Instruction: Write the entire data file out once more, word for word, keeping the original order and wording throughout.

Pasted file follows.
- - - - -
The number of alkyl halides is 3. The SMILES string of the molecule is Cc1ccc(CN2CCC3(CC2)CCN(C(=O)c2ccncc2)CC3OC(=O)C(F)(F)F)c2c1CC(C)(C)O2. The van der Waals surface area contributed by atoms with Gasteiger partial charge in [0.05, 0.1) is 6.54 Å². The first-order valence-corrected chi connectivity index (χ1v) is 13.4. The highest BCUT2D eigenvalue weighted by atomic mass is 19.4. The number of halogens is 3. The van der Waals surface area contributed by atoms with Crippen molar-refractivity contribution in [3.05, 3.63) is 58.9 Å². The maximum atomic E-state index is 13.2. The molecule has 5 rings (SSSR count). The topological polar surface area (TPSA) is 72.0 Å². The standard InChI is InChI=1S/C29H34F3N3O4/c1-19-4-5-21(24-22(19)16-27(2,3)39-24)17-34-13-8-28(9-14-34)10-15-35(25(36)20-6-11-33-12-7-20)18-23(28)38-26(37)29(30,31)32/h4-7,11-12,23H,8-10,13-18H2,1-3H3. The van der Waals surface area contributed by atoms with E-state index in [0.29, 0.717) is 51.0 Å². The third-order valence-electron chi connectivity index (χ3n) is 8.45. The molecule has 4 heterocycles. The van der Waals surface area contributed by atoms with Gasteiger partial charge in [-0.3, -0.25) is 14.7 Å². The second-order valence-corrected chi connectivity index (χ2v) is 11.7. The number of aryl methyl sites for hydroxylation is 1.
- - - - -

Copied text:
The number of alkyl halides is 3. The SMILES string of the molecule is Cc1ccc(CN2CCC3(CC2)CCN(C(=O)c2ccncc2)CC3OC(=O)C(F)(F)F)c2c1CC(C)(C)O2. The van der Waals surface area contributed by atoms with Gasteiger partial charge in [0.05, 0.1) is 6.54 Å². The first-order valence-corrected chi connectivity index (χ1v) is 13.4. The highest BCUT2D eigenvalue weighted by atomic mass is 19.4. The number of halogens is 3. The van der Waals surface area contributed by atoms with Crippen molar-refractivity contribution in [3.05, 3.63) is 58.9 Å². The maximum atomic E-state index is 13.2. The molecule has 5 rings (SSSR count). The topological polar surface area (TPSA) is 72.0 Å². The standard InChI is InChI=1S/C29H34F3N3O4/c1-19-4-5-21(24-22(19)16-27(2,3)39-24)17-34-13-8-28(9-14-34)10-15-35(25(36)20-6-11-33-12-7-20)18-23(28)38-26(37)29(30,31)32/h4-7,11-12,23H,8-10,13-18H2,1-3H3. The van der Waals surface area contributed by atoms with E-state index in [0.29, 0.717) is 51.0 Å². The third-order valence-electron chi connectivity index (χ3n) is 8.45. The molecule has 4 heterocycles. The van der Waals surface area contributed by atoms with Gasteiger partial charge in [-0.3, -0.25) is 14.7 Å². The second-order valence-corrected chi connectivity index (χ2v) is 11.7. The number of aryl methyl sites for hydroxylation is 1.